June 7, 2016 § 4 Comments
“It was when I stopped searching for home within others and lifted the foundations of home within myself I found there were no roots more intimate than those between a mind and body that have decided to be whole.” ~ Rupi Kaur
What does it mean to be grounded? We say it when we wish to describe someone who is very present, who seems steadily rooted in what is real—not flying off into some obscure mental space.
There is a spectrum of disassociation. On the one hand, we have Disassociative Identity Disorder, and on the other we have the common occurrence of zoning out for ten minutes of freeway driving, or losing ourselves to internal thoughts while someone is talking to us.
Groundedness is contagious. When we speak to someone who is very present, we find our own roots deepening.
Learning how to ground ourselves—and remembering to dip into our toolkit—is the most immediate respite from anxiety. It is essential in the mad rush of modern life. And it can be just a few centering thoughts away!
I would like to share with you a video blog post by my inspiring friend, trained transformational coach Alisha Westerman—she’s got some fantastic tips on the subject!
April 12, 2016 § 10 Comments
“Your visions will become clear only when you can look into your own heart. Who looks outside, dreams; who looks inside, awakes.”
“The sole purpose of human existence is to kindle a light in the darkness of mere being.”
I have noticed the same thing about the highs and lows of my emotional life: my unhappy states all seem to have a wide array of causes, while my happy, high, in-the-flow states all seem to sing the same tune, as it were. The same insights flash back at me like familiar road signs. An invisible river of energy seems to flow through me, carrying treasures on its back in the form of ideas, inspirations and connections.
Apparently I’m not alone. Author, speaker, researcher & founder of the “new existentialism” movement, Colin Wilson shares related thoughts in a fascinating recorded talk at San Francisco’s City Lights bookstore:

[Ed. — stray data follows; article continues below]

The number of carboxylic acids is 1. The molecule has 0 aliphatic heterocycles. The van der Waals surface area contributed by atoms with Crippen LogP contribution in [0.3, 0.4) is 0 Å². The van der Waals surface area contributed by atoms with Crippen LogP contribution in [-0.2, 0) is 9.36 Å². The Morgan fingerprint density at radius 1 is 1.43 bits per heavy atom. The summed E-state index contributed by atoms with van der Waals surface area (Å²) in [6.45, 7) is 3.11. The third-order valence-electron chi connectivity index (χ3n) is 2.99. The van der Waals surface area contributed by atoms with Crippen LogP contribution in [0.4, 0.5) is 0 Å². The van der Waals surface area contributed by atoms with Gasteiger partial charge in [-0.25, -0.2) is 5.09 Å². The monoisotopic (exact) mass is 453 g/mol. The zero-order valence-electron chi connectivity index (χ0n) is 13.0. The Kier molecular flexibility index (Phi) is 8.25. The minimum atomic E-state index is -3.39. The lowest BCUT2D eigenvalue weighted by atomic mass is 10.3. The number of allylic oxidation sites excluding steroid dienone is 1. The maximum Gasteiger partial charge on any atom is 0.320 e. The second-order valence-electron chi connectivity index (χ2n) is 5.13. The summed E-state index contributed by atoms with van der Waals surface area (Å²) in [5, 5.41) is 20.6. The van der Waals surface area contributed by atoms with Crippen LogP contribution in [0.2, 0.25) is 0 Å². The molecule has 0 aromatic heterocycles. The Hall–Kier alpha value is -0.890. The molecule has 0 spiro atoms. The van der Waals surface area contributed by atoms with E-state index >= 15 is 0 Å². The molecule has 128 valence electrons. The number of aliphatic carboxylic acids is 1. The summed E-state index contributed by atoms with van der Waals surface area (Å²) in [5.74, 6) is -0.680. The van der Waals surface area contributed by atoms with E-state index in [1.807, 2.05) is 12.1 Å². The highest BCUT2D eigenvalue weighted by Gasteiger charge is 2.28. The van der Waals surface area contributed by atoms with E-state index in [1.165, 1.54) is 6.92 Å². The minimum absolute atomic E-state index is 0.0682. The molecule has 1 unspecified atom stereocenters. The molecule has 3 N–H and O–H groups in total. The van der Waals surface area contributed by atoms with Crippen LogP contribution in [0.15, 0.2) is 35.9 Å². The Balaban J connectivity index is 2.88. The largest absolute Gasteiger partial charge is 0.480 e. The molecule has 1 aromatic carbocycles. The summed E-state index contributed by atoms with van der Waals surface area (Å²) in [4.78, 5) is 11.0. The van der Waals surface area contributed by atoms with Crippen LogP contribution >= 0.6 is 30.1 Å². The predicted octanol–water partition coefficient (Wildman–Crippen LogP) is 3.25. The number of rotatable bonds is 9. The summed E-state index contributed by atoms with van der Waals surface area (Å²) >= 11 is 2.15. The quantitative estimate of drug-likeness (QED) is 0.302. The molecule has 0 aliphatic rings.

“I began by writing this book, The Outsider, which came out in 1956. My basic interest then was the problem of certain romantics of the 19th century who had experienced tremendous feelings of ecstasy & insight, and then wondered the next morning if the whole thing had been a total illusion, so that we got this tremendously high suicide rate among the romantics.”
“I became preoccupied with this because I had had the same kind of feelings ever since I was a small boy. It wasn’t until I read Wordsworth—who talks about this time in childhood when everything seems wonderful and then how, as you get older, the shades of the prison house begin to close—that I began to see this is a problem that all human beings experience.
“What I wanted to know was: is there some fundamental gap between these moods of ecstasy and the ordinary reality of the physical world in which we live? Is it totally impossible to reconcile the two of them? In a sense, you see, I couldn’t really believe that it was so. Because whenever I experienced moods of intensity or of total relaxation I always had the same insight, as if I had gone to a kind of hilltop and seen precisely the same vision, exactly the same landscape below, which made me feel that it was, in a sense, objective. It must be solid or else it would be different every time.”
“On the other hand, in what you might call ‘the worm’s eye view’ moods, things are bad in a different way every time. And you suddenly feel that it’s only the bird’s eye views that are true. It’s the big that’s true, not the small. Close-up-ness deprives us of meaning. I’ve always felt this is the basic truth of life. Somehow you’ve got to get that trick of pulling back & seeing things through a kind of wide angle lens. As soon as you do this, you go into this state of intense optimism.”
In Zen Buddhism, the high feeling-state of satori, which literally means “to understand,” is the goal of meditation practice. A brief but clear glimpse into the awakened state of satori is known as kenshō, which translates as “seeing into one’s true nature or essence.”